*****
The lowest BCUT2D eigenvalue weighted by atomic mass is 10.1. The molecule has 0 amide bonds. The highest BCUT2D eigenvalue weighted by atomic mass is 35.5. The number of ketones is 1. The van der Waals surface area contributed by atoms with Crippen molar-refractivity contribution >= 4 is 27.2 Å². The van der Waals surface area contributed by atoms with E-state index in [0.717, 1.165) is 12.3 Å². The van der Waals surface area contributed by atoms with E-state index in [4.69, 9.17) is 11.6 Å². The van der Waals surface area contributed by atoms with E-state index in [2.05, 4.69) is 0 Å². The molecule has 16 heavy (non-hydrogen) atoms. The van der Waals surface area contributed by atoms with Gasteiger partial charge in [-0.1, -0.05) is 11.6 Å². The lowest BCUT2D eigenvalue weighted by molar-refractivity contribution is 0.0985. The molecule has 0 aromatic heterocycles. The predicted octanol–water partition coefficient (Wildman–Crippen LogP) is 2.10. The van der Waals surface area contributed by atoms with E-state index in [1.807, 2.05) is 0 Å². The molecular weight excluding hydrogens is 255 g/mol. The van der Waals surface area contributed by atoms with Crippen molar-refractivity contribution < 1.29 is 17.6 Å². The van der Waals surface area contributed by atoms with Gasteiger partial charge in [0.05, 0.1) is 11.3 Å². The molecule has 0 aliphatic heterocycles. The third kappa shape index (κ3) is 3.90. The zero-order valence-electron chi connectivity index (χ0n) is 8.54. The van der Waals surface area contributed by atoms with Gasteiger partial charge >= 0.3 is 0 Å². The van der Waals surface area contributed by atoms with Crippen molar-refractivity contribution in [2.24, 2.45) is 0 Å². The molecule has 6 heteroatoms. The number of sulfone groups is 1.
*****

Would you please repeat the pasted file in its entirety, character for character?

The lowest BCUT2D eigenvalue weighted by atomic mass is 10.1. The molecule has 0 amide bonds. The highest BCUT2D eigenvalue weighted by atomic mass is 35.5. The number of ketones is 1. The van der Waals surface area contributed by atoms with Crippen molar-refractivity contribution >= 4 is 27.2 Å². The van der Waals surface area contributed by atoms with E-state index in [0.717, 1.165) is 12.3 Å². The van der Waals surface area contributed by atoms with E-state index in [4.69, 9.17) is 11.6 Å². The van der Waals surface area contributed by atoms with E-state index in [2.05, 4.69) is 0 Å². The molecule has 16 heavy (non-hydrogen) atoms. The van der Waals surface area contributed by atoms with Gasteiger partial charge in [-0.1, -0.05) is 11.6 Å². The lowest BCUT2D eigenvalue weighted by molar-refractivity contribution is 0.0985. The molecule has 0 aromatic heterocycles. The predicted octanol–water partition coefficient (Wildman–Crippen LogP) is 2.10. The van der Waals surface area contributed by atoms with E-state index in [1.807, 2.05) is 0 Å². The molecular weight excluding hydrogens is 255 g/mol. The van der Waals surface area contributed by atoms with Crippen molar-refractivity contribution < 1.29 is 17.6 Å². The van der Waals surface area contributed by atoms with Gasteiger partial charge in [0.05, 0.1) is 11.3 Å². The molecule has 0 aliphatic heterocycles. The third kappa shape index (κ3) is 3.90. The zero-order valence-electron chi connectivity index (χ0n) is 8.54. The van der Waals surface area contributed by atoms with Gasteiger partial charge >= 0.3 is 0 Å². The van der Waals surface area contributed by atoms with Crippen molar-refractivity contribution in [2.24, 2.45) is 0 Å². The molecule has 6 heteroatoms. The number of sulfone groups is 1.